Now, since it is evident from these things that they were men, it is not difficult to see in what manner they began to be called gods. 66 For if there were no kings before Saturn or Uranus, on account of the small number of men who lived a rustic life without any ruler, there is no doubt but in those times men began to exalt the king himself, and his whole family, with the highest praises and with new honours, so that they even called them gods; whether on account of their wonderful excellence, men as yet rude and simple really entertained this opinion, or, as is commonly the case, in flattery of present power, or on account of the benefits by which they were set in order and reduced to a civilized state. Afterwards the kings themselves, since they were beloved by those whose life they had civilized, after their death left regret of themselves. Therefore men formed images of them, that they might derive some consolation from the contemplation of their likenesses; and proceeding further through love of their worth, 67 they began to reverence the memory of the deceased, that p. 27 they might appear to be grateful for their services, and might attract their successors to a desire of ruling well. And this Cicero teaches in his treatise on the Nature of the Gods, saying “But the life of men and common intercourse led to the exalting to heaven by fame and goodwill men who were distinguished by their benefits. On this account Hercules, on this Castor and Pollux, Æsculapius and Liber” were ranked with the gods. And in another passage: “And in most states it may be understood, that for the sake of exciting valour, or that the men most distinguished for bravery might more readily encounter danger on account of the state, their memory was consecrated with the honour paid to the immortal gods.” It was doubtless on this account that the Romans consecrated their Cæsars, and the Moors their kings. Thus by degrees religious honours began to be paid to them; while those who had known them, first instructed their own children and grandchildren, and afterwards all their posterity, in the practice of this rite. And yet these great kings, on account of the celebrity of their name, were honoured in all provinces.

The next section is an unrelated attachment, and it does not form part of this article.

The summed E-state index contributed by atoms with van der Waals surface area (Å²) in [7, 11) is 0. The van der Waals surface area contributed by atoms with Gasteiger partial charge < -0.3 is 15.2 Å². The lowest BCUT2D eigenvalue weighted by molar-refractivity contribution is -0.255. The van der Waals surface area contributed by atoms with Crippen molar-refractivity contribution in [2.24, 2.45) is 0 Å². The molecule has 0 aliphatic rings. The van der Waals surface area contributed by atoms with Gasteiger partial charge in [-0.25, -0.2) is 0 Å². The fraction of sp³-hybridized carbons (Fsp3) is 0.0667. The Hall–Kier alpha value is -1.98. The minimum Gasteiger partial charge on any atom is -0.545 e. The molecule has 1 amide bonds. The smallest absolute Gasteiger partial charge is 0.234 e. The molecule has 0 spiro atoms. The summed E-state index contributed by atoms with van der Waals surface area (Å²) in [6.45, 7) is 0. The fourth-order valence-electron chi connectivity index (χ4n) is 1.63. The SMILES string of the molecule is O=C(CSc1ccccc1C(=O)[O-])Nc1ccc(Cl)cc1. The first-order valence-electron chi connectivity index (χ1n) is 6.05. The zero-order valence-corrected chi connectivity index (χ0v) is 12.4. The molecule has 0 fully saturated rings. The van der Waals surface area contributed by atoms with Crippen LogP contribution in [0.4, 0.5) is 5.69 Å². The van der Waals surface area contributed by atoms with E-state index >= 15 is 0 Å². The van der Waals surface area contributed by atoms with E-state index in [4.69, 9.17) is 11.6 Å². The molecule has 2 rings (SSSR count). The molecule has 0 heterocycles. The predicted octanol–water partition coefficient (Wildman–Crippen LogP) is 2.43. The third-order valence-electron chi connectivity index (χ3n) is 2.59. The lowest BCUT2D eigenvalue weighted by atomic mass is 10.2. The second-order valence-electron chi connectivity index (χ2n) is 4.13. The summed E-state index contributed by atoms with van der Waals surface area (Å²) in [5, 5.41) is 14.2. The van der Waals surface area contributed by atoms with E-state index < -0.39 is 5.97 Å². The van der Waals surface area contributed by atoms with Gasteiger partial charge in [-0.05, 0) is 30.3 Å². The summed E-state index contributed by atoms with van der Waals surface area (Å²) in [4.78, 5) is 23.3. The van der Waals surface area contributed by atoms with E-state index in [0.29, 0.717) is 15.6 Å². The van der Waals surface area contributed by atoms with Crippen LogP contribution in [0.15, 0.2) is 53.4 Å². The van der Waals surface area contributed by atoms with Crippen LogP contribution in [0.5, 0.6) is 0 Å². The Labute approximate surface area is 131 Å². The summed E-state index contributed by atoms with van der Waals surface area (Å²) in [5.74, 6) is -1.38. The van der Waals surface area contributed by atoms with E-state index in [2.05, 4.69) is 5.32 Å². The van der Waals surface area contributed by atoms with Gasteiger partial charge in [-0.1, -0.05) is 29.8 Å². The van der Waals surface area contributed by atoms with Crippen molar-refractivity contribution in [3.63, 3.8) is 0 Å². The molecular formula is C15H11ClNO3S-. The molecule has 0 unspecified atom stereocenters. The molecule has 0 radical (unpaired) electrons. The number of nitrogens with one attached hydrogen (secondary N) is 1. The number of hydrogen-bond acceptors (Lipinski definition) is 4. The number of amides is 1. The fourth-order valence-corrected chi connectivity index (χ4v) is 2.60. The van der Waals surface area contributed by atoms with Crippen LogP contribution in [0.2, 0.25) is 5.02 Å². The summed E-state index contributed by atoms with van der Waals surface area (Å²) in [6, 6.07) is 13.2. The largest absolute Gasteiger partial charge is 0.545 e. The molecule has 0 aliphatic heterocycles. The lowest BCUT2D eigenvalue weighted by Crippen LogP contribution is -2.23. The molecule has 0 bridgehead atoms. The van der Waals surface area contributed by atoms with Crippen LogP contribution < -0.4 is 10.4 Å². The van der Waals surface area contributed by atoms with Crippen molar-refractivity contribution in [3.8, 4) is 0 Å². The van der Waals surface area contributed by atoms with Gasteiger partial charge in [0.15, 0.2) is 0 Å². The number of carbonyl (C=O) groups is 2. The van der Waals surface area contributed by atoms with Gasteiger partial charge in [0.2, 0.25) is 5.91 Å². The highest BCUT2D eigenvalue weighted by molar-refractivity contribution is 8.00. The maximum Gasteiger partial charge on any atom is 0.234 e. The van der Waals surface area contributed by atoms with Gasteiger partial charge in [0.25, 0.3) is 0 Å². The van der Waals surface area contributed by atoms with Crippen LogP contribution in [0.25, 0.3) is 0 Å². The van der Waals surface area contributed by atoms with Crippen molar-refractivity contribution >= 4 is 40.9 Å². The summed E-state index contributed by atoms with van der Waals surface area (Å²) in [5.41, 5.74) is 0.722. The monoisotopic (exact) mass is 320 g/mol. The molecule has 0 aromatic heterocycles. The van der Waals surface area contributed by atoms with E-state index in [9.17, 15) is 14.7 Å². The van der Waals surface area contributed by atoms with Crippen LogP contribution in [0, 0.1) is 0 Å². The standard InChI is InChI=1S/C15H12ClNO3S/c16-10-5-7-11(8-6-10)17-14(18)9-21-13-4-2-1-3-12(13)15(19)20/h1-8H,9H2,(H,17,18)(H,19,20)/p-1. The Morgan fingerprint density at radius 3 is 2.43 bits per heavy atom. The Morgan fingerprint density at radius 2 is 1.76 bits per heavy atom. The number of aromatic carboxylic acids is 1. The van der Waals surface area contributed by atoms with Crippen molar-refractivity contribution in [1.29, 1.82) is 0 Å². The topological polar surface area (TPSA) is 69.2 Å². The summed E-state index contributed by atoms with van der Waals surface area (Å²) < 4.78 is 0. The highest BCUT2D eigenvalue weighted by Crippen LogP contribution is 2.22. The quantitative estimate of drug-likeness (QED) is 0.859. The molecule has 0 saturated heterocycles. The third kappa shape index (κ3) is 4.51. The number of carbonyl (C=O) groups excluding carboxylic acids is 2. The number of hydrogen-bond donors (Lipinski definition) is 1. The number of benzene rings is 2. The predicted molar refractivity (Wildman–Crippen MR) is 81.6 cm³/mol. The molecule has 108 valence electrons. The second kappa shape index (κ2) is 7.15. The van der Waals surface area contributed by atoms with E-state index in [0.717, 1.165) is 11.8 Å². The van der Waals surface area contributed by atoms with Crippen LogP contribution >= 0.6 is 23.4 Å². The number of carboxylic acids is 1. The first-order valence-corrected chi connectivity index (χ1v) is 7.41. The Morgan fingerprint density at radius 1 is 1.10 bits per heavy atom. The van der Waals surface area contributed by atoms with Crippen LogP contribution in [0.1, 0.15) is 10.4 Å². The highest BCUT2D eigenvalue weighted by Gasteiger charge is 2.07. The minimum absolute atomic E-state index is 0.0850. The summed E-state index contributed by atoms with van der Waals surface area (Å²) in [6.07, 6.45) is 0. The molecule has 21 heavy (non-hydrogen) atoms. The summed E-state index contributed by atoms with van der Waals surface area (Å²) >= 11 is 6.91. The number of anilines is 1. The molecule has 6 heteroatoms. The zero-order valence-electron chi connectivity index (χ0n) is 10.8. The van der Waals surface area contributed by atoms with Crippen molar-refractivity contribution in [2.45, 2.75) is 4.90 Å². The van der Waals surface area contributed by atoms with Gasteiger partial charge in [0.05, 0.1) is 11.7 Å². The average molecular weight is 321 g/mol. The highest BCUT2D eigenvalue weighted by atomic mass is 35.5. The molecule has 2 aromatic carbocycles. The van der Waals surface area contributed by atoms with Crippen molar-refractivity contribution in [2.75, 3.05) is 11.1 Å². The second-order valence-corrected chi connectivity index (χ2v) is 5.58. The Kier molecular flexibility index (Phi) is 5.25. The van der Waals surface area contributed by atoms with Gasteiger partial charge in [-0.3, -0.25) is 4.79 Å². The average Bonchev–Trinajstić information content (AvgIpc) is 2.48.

But separate people privately honoured the founders of their nation or city with the highest veneration, whether they were men distinguished for bravery, or women admirable for chastity; as the Egyptians honoured Isis, the Moors Juba, the Macedonians Cabirus, the Carthaginians Uranus, the Latins Faunus, the Sabines Sancus, the Romans Quirinus. In the same manner truly Athens worshipped Minerva, Samos Juno, Paphos Venus, Lemnos Vulcan, Naxos Liber, and Delos Apollo. And thus various sacred rites have been undertaken among different peoples and countries, inasmuch as men desire to show gratitude to their princes, and cannot find out other honours which they may confer upon the dead. Moreover, the piety of their successors contributed in a great degree to the error; for, in order that they might appear to be born from a divine origin, they paid divine honours to their parents, and ordered that they should be paid by others. Can any one doubt in what way the honours paid to the gods were instituted, when he reads in Virgil the words of Æneas giving commands to his friends: 68 —
“Now with full cups libation pour
To mighty Jove, whom all adore,
Invoke Anchises blessed soul.”
And he attributes to him not only immortality, but also power over the winds: 69 —